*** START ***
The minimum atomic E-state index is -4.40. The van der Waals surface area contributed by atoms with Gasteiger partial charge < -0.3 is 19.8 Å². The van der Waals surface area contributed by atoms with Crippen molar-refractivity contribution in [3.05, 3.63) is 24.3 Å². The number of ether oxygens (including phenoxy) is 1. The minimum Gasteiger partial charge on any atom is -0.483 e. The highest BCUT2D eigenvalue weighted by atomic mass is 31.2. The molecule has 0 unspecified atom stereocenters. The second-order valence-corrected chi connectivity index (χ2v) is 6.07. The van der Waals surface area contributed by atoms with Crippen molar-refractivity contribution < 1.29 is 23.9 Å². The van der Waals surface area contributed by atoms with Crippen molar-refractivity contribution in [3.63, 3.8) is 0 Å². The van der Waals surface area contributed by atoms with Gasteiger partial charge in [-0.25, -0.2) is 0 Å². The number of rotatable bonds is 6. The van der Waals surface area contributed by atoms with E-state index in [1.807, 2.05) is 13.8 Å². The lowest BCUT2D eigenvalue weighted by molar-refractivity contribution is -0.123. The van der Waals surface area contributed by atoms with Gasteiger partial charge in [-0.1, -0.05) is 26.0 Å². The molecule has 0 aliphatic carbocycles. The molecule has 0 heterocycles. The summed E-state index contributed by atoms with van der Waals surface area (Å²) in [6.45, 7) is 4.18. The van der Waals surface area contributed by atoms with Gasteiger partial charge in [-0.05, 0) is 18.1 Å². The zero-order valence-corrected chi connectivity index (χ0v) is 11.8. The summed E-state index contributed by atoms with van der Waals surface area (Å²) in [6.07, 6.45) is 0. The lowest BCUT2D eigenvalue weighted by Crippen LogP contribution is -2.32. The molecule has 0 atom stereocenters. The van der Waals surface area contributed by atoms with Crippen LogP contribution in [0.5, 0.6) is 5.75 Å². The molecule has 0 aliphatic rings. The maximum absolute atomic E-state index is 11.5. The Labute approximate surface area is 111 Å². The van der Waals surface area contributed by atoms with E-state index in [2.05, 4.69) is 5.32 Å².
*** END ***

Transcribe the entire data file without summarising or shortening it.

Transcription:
The minimum atomic E-state index is -4.40. The van der Waals surface area contributed by atoms with Gasteiger partial charge < -0.3 is 19.8 Å². The van der Waals surface area contributed by atoms with Crippen molar-refractivity contribution in [3.05, 3.63) is 24.3 Å². The number of ether oxygens (including phenoxy) is 1. The minimum Gasteiger partial charge on any atom is -0.483 e. The highest BCUT2D eigenvalue weighted by atomic mass is 31.2. The molecule has 0 unspecified atom stereocenters. The second-order valence-corrected chi connectivity index (χ2v) is 6.07. The van der Waals surface area contributed by atoms with Crippen molar-refractivity contribution < 1.29 is 23.9 Å². The van der Waals surface area contributed by atoms with Crippen molar-refractivity contribution in [3.63, 3.8) is 0 Å². The van der Waals surface area contributed by atoms with Gasteiger partial charge in [-0.25, -0.2) is 0 Å². The number of rotatable bonds is 6. The van der Waals surface area contributed by atoms with E-state index in [1.807, 2.05) is 13.8 Å². The lowest BCUT2D eigenvalue weighted by molar-refractivity contribution is -0.123. The van der Waals surface area contributed by atoms with Gasteiger partial charge in [-0.1, -0.05) is 26.0 Å². The molecule has 0 aliphatic carbocycles. The molecule has 0 heterocycles. The summed E-state index contributed by atoms with van der Waals surface area (Å²) in [6.45, 7) is 4.18. The van der Waals surface area contributed by atoms with Gasteiger partial charge in [-0.05, 0) is 18.1 Å². The zero-order valence-corrected chi connectivity index (χ0v) is 11.8. The summed E-state index contributed by atoms with van der Waals surface area (Å²) in [6.07, 6.45) is 0. The lowest BCUT2D eigenvalue weighted by Crippen LogP contribution is -2.32. The molecule has 0 atom stereocenters. The van der Waals surface area contributed by atoms with Crippen LogP contribution in [0.5, 0.6) is 5.75 Å². The molecule has 0 aliphatic rings. The maximum absolute atomic E-state index is 11.5. The Labute approximate surface area is 111 Å². The van der Waals surface area contributed by atoms with E-state index in [2.05, 4.69) is 5.32 Å².